In March 2020, like many colleges and universities across the country, the UO quickly realized they’d need a way to test their community to safely reopen campus. But the university had never run a testing program on this scale, and there weren’t yet good models at other schools either. Plus, everything about the virus itself was new.
“We had lots of plans that didn't work at first and needed finessing,” says Hannah Tavalire, MAP’s current director of operations. Tavalire became involved in MAP in its early days, providing both biology and public health expertise that helped build the program.
“We don't always think about universities, especially those without medical schools, as an active part of a public health emergency response. But throughout this pandemic we’ve demonstrated that universities can be a super dynamic part of that response,” Tavalire says.
As the MAP program came together, the team had to navigate many logistical and regulatory hurdles. For instance, the university needed certifications to perform diagnostic testing, meeting standards that mandate certain kinds of staff and procedures around recordkeeping and patient privacy.
“We did have to build up a lot that we wouldn’t have otherwise had to within a medical school, but it was a blessing in disguise to not have to fit our system into an existing structure,” Tavalire says. It meant that the MAP team could build systems that worked specifically for the campus. For instance, they didn’t have a system to manage patient data, so they worked with a private company to build a custom one.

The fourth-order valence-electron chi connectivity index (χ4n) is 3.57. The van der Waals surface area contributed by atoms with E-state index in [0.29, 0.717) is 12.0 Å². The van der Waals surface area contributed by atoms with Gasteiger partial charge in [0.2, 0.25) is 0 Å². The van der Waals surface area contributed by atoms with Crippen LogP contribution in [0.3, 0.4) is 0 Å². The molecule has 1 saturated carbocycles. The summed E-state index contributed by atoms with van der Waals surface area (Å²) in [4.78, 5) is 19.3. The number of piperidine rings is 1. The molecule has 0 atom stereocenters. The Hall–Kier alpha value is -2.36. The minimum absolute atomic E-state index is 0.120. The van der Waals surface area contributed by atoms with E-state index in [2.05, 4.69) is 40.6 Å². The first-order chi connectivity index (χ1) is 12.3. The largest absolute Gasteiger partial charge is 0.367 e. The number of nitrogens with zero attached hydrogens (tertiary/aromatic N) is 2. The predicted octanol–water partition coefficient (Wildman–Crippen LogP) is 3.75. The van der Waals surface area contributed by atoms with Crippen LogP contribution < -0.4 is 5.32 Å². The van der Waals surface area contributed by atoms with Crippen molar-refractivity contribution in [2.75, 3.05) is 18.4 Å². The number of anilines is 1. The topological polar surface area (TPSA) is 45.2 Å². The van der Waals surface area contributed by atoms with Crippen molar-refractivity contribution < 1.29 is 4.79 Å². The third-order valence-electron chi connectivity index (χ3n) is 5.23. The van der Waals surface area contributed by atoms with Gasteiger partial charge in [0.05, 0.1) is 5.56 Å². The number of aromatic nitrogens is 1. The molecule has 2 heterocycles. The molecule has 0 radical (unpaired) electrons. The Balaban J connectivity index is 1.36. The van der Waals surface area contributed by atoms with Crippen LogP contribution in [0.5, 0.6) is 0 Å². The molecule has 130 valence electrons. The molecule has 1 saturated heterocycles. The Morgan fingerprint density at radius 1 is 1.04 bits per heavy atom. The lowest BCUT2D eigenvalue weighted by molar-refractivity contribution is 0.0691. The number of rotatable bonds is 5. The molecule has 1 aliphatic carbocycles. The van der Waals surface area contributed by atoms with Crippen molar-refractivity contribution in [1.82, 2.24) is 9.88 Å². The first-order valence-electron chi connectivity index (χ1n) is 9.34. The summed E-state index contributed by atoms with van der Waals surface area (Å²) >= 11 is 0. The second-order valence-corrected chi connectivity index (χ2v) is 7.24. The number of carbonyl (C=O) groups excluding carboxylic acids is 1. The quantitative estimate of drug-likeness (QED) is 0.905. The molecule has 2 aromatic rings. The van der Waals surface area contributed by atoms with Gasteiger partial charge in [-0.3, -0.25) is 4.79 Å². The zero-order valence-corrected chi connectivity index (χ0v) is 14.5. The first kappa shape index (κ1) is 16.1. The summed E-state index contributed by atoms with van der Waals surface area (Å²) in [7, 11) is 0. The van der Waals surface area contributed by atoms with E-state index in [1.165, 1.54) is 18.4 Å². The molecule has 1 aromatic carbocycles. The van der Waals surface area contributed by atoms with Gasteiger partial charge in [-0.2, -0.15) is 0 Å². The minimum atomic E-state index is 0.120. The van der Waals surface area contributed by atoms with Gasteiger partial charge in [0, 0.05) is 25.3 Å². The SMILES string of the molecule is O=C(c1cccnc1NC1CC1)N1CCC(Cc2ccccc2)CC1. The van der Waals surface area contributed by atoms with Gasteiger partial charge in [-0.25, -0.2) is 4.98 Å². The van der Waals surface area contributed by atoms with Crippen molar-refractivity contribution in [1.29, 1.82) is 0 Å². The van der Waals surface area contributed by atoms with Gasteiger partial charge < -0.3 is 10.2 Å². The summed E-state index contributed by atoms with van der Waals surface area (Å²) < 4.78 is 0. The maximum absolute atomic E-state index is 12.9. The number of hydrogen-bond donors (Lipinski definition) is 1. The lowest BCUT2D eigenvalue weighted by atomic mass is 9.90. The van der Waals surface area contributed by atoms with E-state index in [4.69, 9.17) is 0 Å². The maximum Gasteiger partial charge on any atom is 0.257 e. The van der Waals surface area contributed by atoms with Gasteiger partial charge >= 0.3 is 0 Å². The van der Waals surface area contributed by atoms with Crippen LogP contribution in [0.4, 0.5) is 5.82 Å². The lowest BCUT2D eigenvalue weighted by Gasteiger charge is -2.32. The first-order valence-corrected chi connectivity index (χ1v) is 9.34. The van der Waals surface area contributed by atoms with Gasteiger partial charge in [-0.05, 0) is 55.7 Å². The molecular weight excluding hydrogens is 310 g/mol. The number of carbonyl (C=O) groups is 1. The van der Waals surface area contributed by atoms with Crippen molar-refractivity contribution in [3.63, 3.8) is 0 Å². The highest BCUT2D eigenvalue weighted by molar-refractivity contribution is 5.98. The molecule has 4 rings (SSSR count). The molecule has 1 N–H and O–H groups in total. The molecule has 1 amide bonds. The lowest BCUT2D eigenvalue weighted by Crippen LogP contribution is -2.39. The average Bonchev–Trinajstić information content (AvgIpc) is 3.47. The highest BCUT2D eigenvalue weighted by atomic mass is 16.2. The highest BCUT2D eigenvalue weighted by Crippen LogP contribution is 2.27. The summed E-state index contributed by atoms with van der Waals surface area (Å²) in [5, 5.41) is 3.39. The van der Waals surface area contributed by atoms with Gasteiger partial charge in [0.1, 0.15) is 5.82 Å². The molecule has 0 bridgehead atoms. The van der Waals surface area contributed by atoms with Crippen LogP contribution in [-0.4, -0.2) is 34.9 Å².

Affiliation with a university came with many advantages, too. MAP could use existing lab space and equipment in its earliest days and take advantage of the range of knowledge and skills among UO faculty and staff. Because the university has connections with lab supply distributors, they had access to basics like cotton nose swabs, even at times when those items were hard to find.
At the height of the omicron surge in January 2022, MAP was serving as many as 1300 people per day, with staff staying late in the evening to process samples. About 40% of people who visit MAP testing sites aren’t affiliated with the UO, Tavalire says. That suggests that the testing program is serving a greater need in Eugene and in Lane County, beyond the campus community.
For Tavalire, one of the biggest lessons of the experience is that public health support can come from non-traditional places. “We don't always think about universities, especially those without medical schools, as an active part of a public health emergency response,” Tavalire says. “But throughout this pandemic we’ve demonstrated that universities can be a super dynamic part of that response.”